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  • Session 1 Status and challenges in Kappaphycus cultivation
  • Session 2 Status and challenges in Kappaphycus cultivation
  • Session 3 Lessons to be learned
  • Session 4 The way forward
  • Live Discussion on 07 Jul 2021 14:00 WITA (UTC + 8)
Status of seaweed farming in Madagascar By Sebastien Jan
Opportunities for strengthening the Indonesian Seaweed Penta-Helix through collaboration By Prof. Jamaluddin JompaKeynote Address

Developing cultivation systems and best management practices for Caribbean carrageenophytes in US waters By Prof. Lorretta Roberson

The Caribbean’s small countries and island nations are experiencing a loss of resources due to climate change, nutrient pollution, ocean acidification, seagrass bed habitat loss, fishing pressure, and lost tourism revenues due to COVID-19. We believe that well-managed development and growth of tropical seaweed aquaculture in the region may help to assuage these issues while also providing a new source of seaweed biomass for the existing carrageenan, new food and textile, and possibly future biofuel markets. We are exploring the opportunities for expanded seaweed aquaculture in the Caribbean and the Gulf of Mexico in collaboration with partners across 15 institutions and research sites in Puerto Rico, Florida, and Belize. Together we are prototyping cultivation systems that will allow farms to be deployed in offshore areas, creating tools to mechanize seeding and harvesting processes, assessing the environmental impacts of these farm systems, characterizing the growth and composition of tropical algae in near and offshore environments, and conducting economic and life cycle analyses of macroalgal aquaculture systems in this region. Findings from these efforts will be tailored to the conditions in the Caribbean and The Gulf of Mexico and be adaptable for other locations with similar environmental threats or needs for alternative marine livelihoods.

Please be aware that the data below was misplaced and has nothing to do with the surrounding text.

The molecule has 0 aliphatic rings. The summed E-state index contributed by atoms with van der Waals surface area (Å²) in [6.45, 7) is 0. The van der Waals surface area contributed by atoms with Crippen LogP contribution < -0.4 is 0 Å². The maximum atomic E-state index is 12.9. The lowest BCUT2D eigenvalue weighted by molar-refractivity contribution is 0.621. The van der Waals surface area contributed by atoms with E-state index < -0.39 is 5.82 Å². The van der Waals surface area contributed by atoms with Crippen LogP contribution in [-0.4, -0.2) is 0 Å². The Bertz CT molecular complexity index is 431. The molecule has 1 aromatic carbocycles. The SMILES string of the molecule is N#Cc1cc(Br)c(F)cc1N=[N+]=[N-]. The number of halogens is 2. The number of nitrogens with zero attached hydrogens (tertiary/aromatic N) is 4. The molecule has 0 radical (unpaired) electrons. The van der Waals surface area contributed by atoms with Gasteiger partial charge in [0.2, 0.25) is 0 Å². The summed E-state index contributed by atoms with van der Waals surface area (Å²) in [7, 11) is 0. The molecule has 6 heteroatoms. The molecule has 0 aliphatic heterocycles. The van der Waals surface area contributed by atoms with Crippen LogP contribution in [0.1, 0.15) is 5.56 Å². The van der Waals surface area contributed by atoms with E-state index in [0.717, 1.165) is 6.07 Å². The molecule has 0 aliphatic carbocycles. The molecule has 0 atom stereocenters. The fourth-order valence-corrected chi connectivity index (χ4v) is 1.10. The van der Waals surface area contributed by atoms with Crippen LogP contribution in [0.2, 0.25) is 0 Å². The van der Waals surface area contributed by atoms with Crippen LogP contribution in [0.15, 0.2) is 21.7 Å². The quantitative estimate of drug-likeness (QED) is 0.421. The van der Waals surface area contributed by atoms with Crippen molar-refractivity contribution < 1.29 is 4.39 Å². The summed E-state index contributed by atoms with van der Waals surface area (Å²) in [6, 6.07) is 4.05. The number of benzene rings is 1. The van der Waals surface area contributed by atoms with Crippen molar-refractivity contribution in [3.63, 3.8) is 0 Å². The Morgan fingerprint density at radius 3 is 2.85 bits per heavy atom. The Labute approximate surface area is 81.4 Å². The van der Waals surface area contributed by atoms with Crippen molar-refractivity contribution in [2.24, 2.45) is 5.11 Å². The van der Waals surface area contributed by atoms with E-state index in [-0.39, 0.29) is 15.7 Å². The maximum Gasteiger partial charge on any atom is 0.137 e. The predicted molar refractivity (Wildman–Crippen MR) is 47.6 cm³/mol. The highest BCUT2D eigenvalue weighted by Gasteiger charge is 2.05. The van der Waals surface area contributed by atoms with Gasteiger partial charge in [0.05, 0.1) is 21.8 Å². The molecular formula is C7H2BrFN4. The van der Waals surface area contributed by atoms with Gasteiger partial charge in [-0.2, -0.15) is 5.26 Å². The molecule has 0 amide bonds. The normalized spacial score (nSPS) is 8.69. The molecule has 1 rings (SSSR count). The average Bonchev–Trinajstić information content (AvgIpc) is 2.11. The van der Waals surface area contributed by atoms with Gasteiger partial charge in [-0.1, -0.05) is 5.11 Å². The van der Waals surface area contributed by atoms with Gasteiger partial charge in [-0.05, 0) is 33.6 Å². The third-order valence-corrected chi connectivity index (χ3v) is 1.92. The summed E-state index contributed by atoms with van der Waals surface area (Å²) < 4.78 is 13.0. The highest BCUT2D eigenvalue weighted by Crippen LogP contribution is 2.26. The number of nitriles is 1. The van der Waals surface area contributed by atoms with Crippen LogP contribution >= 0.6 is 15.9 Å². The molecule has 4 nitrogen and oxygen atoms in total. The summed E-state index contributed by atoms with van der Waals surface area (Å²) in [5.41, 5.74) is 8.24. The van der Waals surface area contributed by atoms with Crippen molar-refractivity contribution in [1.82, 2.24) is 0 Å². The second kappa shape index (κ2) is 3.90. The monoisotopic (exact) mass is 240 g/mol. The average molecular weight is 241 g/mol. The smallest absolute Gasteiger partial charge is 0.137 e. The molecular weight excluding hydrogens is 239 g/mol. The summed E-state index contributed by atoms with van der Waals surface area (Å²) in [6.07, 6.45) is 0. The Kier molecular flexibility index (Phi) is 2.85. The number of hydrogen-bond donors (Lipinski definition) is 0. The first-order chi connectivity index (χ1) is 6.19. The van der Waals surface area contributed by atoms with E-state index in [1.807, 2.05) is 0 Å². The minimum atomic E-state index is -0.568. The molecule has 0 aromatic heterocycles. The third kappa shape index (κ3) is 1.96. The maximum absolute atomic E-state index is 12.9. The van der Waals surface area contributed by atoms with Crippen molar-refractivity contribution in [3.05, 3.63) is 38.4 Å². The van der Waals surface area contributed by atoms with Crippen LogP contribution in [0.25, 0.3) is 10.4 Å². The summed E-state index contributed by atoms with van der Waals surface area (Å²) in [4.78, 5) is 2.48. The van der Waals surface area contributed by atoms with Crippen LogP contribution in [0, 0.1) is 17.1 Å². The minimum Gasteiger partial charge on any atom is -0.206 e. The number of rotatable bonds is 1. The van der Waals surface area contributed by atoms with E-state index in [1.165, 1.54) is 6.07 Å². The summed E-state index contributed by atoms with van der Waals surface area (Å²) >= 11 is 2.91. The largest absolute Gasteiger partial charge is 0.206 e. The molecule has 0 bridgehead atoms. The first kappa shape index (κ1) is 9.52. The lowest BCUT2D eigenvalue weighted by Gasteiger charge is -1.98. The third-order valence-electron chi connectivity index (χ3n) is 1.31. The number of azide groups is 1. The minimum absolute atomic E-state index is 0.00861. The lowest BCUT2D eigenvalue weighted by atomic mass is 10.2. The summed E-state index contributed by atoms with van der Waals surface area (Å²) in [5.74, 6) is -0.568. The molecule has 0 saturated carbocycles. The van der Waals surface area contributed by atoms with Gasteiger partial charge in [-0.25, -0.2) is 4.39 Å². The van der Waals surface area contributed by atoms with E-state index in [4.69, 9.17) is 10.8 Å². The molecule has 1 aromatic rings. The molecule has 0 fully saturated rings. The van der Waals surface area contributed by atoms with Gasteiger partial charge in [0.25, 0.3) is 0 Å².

Update on eucheumatoid farming in Brazil By Dr. Leila Hayashi

From 2017 to the present day, little has changed concerning the cultivation of the Kappaphycus alvarezii in Brazil. This seaweed was legally introduced in Brazil in 1998, in the State of São Paulo. Subsequently, the cultivation was authorized in Rio de Janeiro, and in 1998 the first commercial farm was implemented. Although the farming has been environmentally successful in these two states, there is currently no commercial-scale cultivation. The biggest news since 2017 was the release of commercial cultivation on the coast of the Santa Catarina State. This state is the only one where aquaculture areas are already legalized, facilitating the implementation of commercial farms. However, some production bottlenecks still need to be resolved. One is associated with winter in southern Brazil since low temperatures prevent the cultivation at sea. Tank cultivation can be one alternative, using the infrastructure and effluents of other marine organisms, such as shrimp. Another significant challenge is the seedlings drying in a region with high rainfall. Low-cost dryers are being prototyped, and the use of fruit and seed drying greenhouses is being considered. Although the commercial license has been approved, there is still much work to implement the activity sustainably and responsibly.

The sustainable development of a seaweed industry in Venezuela and the Caribbean based on the mariculture of eucheumatoids: Current status and new challenges By Dr Raul Rincones
Current status and future potentials for large scale cultivation of eucheumatoids in Eastern African countries By Dr. Flower Msuya